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Thursday, September 6, 2012


 A big thank you to Alrea for submitting the first page of her, Dragon. My comments will be in purple. I invite you to add yours and help Aldrea make her first page the best it can be.

Chapter One

Maay hummed as she worked the old loom, the dull clack of wood a lullaby to her ears. Sunlight blazed into the solarium, its normally stifling heat cooled every so often by a gust coming through the open windows.  She cocked her head to the sound of footsteps echoing from down the hall. Men. It had to be, for their boots hit the stone with such a racket and the occasional, punctuating clink of metal. I get a good visual here of a woman at a loom but no idea of age. And is Maay correct? Not May? Just asking.
Frowning at the woven threads before her, she idly looped another through the strands. It sounded like guards. What would they be doing here? Not many men came into this quarter of the castle, mostly servants with their soft shoes and irritating tendencies (vague. I'm not sure what this means since I'm not sure 'where' we are yet) to blend into the background.
She glanced over her shoulder. Her gaze (eyes instead of gaze since a gaze can't act of it's own accord.) perused the room, settling on the plants that separated the solarium from the other rooms and screened the bulk of the sunlight from those entering. The green leaves bobbed in the breeze. Bright, inviting and absent of extra shadows.
Yes, she was still alone. Figures. The first time she wanted a servant nearby and there were none around.
Perhaps she was imagining things. Why earlier, Maay could have sworn she'd heard the flap of massive wings. Though she’d risked falling out the window to see, nothing untoward had caught her eye and there weren't many people in this section of the castle to ask. She couldn't leave her weaving incomplete either lest she returned to discover someone, like one of her sweet younger sisters, had lovingly unravelled it.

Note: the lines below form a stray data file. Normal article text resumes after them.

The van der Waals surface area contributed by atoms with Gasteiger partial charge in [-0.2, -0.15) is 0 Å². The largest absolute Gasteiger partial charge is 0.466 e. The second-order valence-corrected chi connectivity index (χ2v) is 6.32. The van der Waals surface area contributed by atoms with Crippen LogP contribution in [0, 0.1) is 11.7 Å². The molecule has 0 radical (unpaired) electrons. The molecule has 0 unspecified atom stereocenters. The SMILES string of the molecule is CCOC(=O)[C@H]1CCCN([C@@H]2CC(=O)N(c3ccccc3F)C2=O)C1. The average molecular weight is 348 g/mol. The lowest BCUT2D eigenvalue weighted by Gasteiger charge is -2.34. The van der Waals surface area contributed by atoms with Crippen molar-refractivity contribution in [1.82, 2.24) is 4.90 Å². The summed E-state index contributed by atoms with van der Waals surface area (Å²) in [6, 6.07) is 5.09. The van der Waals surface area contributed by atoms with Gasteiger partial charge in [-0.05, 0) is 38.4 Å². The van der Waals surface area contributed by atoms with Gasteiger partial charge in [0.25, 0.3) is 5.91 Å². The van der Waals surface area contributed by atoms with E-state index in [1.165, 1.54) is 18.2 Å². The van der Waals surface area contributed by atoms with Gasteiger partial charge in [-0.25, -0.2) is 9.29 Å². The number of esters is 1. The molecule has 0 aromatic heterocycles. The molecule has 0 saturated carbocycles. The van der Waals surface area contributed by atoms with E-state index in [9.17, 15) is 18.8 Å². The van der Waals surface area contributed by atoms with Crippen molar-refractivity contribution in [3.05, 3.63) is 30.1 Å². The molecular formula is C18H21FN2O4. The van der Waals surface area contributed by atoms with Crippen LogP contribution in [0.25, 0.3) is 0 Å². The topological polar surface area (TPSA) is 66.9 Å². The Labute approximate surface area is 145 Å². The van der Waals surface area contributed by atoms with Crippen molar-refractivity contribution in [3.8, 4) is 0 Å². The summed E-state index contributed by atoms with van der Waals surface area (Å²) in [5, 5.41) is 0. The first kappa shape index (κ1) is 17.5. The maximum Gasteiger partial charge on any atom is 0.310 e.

The shuttle skipped a thread, forcing her to redo the line. She had to finish it in time for the autumn banquet next week. This would be the year she finally did it. (Hmm, do what, I wonder?) Allowing herself to be treated like a child until the next year was unthinkable. Not when this autumn marked her eighteenth year.

Not a lot to crit here but also not much happening. As long as this is aimed at adults I think it's fine but if it's YA you're going to need to more to hold the reader's interest imo, especially with the loom, which is an old fashioned piece of equipment younger readers might be quite unfamiliar with. However, if you could imbue Maay's actions with more urgency, make that skipped thread a bigger deal, then you'll up the tension in this first page. But what do you guys think? How can Aldrea make this even better? 


Patchi said...

I like the description of Maay working the loom, but I agree that there is no sense of urgency until paragraph 5. Did she skip a thread because she was rushing or because she was distracted?